Saturday, October 15, 2016

True Grit; Standard plumbing; Servants



Note:  left to right:

Union Jack flag
Two Trump flags
Illuminated 'Back the Badge' sign in yard
American flag
Don't Tread on Me flag
and not shown ~
sign in the front yard - 'Hillary for prison' 


Midnight in Paris, great movie, great music

If it comes on in the middle, roll bar back to start.


Standard Plumbing

Plumbing supply places, like auto parts stores,
 have long counters with bar stools
 for the customers. When I came in, the
man behind the counter was telling a story
 about the time he
and his friends had decided to celebrate
 getting home from
Vietnam and had bought a lot of Scotch
 and given one bottle to
a wino who drank half of it all at once
and dropped dead.
Then the man, with Walter stitched on his shirt,
asked what he could do for me and I told him
I had come to buy a toilet, the
cheapest, most basic toilet they had.
 He wanted to know if I
was putting it in one of my apartments or something
and I said
no, it was for my own house and I was,
oddly enough, buying a toilet for the first time
because we were installing indoor
plumbing. The other houses I’d lived in
had always come with
toilets and I’d never given much thought
to choosing one,
though today I’d kind of decided I wanted
bone, not white. So,
in the process of getting the bowl
and the tank and the seat and
some pipes and gaskets from the warehouse,
we got to talking
about our outhouses and he allowed as how
the one he had in Florida
when he was kid in the fifties
hadn’t been all that
bad, except for the bugs and sometimes
a snake, and we both
agreed that there are times out there
when you see things from
an unusual vantage, for instance:
that view of the night sky in
winter is unparalleled.

"Standard Plumbing" by Marie Harris, from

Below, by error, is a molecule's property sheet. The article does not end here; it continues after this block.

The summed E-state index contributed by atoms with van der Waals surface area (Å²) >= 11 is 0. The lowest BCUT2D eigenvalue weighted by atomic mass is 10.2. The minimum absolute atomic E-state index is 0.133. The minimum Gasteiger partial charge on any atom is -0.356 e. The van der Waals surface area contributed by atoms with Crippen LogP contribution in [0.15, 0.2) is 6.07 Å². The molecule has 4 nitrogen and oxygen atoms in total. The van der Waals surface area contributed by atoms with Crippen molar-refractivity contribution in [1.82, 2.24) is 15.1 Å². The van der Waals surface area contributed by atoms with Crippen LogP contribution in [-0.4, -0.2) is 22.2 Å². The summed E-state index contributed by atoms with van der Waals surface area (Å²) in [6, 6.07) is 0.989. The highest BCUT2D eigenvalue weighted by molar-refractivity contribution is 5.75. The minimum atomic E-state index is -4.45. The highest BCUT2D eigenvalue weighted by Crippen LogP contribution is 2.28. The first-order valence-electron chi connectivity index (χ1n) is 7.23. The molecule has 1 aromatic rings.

Weasel in the Turkey Pen.
© Hanging Loose Press, 1993

The reading of the above - Standard Plumbing - 
reminded me  of something  on the general topic  
I wrote in 1980:

Orduration by moonlight

I am sitting on a chrome kitchen chair
from which I've removed the seat.
I've wound rags around the metal
so that my bare skin will not stick to the chrome,  
remembering once when I was a child
that I made the adhesive mistake of touching
my lower lip to the bare cold steel of my sled.

I am sitting on this chair that I've carried from 
the cabin
into the snowy back yard because it is winter and
the indoor plumbing has been discontinued 
for the season.

I have just arrived in the woods after driving the 
230 miles from Milwaukee after work 
to spend another contemplative
weekend out of the city, out of the polluted air
away from the struggling masses, an army to which
I unwillingly belong.
This is the place that refreshes my spirit
and offers sanctuary.

Tonight I am especially struck by the profound silence
in the woods.  It is always quiet here, but now,
in the middle of the night with no sounds on the road
and no wind, I can hear nothing but the pulse in my ears
and the little unwinding, clicking sounds of my close-by
cooling VW engine.
 A distant owl sounds its call.  Because there is 
nothing else,it is clarion.  

I look up.  The sweeping sky is cloudless and full of stars.
Lacking the inverted bowl of city gases
this northern crystal vantage offers
a clear look into the heavens.
The Milky Way shines overhead like